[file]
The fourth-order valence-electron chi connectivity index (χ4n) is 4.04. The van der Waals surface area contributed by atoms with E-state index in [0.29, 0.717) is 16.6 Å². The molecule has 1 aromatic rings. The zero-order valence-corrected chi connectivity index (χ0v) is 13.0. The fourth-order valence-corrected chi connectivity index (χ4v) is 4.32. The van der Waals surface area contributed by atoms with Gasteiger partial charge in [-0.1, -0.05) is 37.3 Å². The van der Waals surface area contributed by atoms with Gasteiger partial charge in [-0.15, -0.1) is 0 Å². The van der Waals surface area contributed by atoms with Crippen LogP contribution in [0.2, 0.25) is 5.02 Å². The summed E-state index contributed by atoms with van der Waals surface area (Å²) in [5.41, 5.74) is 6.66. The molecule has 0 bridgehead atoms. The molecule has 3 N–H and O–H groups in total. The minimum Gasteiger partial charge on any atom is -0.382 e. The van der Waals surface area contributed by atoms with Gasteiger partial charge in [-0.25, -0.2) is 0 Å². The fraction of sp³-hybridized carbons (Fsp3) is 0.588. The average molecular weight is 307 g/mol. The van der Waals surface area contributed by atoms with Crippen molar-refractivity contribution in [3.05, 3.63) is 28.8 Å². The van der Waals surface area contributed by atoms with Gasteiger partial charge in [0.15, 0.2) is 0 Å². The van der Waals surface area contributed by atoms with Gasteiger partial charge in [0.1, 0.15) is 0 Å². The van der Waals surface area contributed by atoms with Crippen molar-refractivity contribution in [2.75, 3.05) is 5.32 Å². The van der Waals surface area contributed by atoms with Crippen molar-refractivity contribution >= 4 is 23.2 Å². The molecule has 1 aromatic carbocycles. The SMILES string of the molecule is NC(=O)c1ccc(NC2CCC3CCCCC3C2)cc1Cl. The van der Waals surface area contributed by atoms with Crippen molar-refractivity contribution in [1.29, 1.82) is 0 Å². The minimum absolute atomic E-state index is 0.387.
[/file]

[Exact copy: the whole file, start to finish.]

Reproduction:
The fourth-order valence-electron chi connectivity index (χ4n) is 4.04. The van der Waals surface area contributed by atoms with E-state index in [0.29, 0.717) is 16.6 Å². The molecule has 1 aromatic rings. The zero-order valence-corrected chi connectivity index (χ0v) is 13.0. The fourth-order valence-corrected chi connectivity index (χ4v) is 4.32. The van der Waals surface area contributed by atoms with Gasteiger partial charge in [-0.1, -0.05) is 37.3 Å². The van der Waals surface area contributed by atoms with Gasteiger partial charge in [-0.15, -0.1) is 0 Å². The van der Waals surface area contributed by atoms with Crippen LogP contribution in [0.2, 0.25) is 5.02 Å². The summed E-state index contributed by atoms with van der Waals surface area (Å²) in [5.41, 5.74) is 6.66. The molecule has 0 bridgehead atoms. The molecule has 3 N–H and O–H groups in total. The minimum Gasteiger partial charge on any atom is -0.382 e. The van der Waals surface area contributed by atoms with Gasteiger partial charge in [-0.25, -0.2) is 0 Å². The fraction of sp³-hybridized carbons (Fsp3) is 0.588. The average molecular weight is 307 g/mol. The van der Waals surface area contributed by atoms with Crippen molar-refractivity contribution in [3.05, 3.63) is 28.8 Å². The van der Waals surface area contributed by atoms with Gasteiger partial charge in [0.15, 0.2) is 0 Å². The van der Waals surface area contributed by atoms with Gasteiger partial charge in [0.1, 0.15) is 0 Å². The van der Waals surface area contributed by atoms with Crippen molar-refractivity contribution in [2.75, 3.05) is 5.32 Å². The van der Waals surface area contributed by atoms with Crippen molar-refractivity contribution >= 4 is 23.2 Å². The molecule has 1 aromatic carbocycles. The SMILES string of the molecule is NC(=O)c1ccc(NC2CCC3CCCCC3C2)cc1Cl. The van der Waals surface area contributed by atoms with Crippen molar-refractivity contribution in [1.29, 1.82) is 0 Å². The minimum absolute atomic E-state index is 0.387.